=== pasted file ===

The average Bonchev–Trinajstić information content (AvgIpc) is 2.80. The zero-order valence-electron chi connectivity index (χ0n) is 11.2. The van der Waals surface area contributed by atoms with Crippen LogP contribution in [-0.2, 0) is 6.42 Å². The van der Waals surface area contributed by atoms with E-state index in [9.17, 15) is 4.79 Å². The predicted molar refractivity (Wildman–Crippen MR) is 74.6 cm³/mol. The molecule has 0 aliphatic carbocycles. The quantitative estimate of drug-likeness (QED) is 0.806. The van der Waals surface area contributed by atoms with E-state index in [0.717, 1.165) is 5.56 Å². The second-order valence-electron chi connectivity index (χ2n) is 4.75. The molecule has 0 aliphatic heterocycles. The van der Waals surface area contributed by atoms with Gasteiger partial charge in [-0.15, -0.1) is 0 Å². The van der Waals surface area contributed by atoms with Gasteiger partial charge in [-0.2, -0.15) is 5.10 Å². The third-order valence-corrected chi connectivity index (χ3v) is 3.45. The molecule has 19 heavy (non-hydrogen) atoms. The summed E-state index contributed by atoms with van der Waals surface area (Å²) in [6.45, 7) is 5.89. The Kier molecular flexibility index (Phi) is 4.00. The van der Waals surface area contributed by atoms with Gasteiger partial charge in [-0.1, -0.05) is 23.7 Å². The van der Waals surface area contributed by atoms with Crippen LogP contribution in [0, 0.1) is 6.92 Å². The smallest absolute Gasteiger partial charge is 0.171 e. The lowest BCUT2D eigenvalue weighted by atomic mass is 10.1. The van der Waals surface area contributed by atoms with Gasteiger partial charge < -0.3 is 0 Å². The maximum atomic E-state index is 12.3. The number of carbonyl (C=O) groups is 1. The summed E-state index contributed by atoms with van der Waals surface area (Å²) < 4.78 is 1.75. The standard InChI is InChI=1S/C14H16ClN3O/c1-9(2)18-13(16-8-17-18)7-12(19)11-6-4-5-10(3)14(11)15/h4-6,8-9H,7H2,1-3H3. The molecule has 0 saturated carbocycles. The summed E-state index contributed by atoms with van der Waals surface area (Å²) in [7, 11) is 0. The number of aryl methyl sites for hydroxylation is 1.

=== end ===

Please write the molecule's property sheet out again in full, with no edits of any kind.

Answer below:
The average Bonchev–Trinajstić information content (AvgIpc) is 2.80. The zero-order valence-electron chi connectivity index (χ0n) is 11.2. The van der Waals surface area contributed by atoms with Crippen LogP contribution in [-0.2, 0) is 6.42 Å². The van der Waals surface area contributed by atoms with E-state index in [9.17, 15) is 4.79 Å². The predicted molar refractivity (Wildman–Crippen MR) is 74.6 cm³/mol. The molecule has 0 aliphatic carbocycles. The quantitative estimate of drug-likeness (QED) is 0.806. The van der Waals surface area contributed by atoms with E-state index in [0.717, 1.165) is 5.56 Å². The second-order valence-electron chi connectivity index (χ2n) is 4.75. The molecule has 0 aliphatic heterocycles. The van der Waals surface area contributed by atoms with Gasteiger partial charge in [-0.15, -0.1) is 0 Å². The van der Waals surface area contributed by atoms with Gasteiger partial charge in [-0.2, -0.15) is 5.10 Å². The third-order valence-corrected chi connectivity index (χ3v) is 3.45. The molecule has 19 heavy (non-hydrogen) atoms. The summed E-state index contributed by atoms with van der Waals surface area (Å²) in [6.45, 7) is 5.89. The Kier molecular flexibility index (Phi) is 4.00. The van der Waals surface area contributed by atoms with Gasteiger partial charge in [-0.1, -0.05) is 23.7 Å². The van der Waals surface area contributed by atoms with Crippen LogP contribution in [0, 0.1) is 6.92 Å². The smallest absolute Gasteiger partial charge is 0.171 e. The lowest BCUT2D eigenvalue weighted by atomic mass is 10.1. The van der Waals surface area contributed by atoms with Gasteiger partial charge < -0.3 is 0 Å². The maximum atomic E-state index is 12.3. The number of carbonyl (C=O) groups is 1. The summed E-state index contributed by atoms with van der Waals surface area (Å²) < 4.78 is 1.75. The standard InChI is InChI=1S/C14H16ClN3O/c1-9(2)18-13(16-8-17-18)7-12(19)11-6-4-5-10(3)14(11)15/h4-6,8-9H,7H2,1-3H3. The molecule has 0 saturated carbocycles. The summed E-state index contributed by atoms with van der Waals surface area (Å²) in [7, 11) is 0. The number of aryl methyl sites for hydroxylation is 1.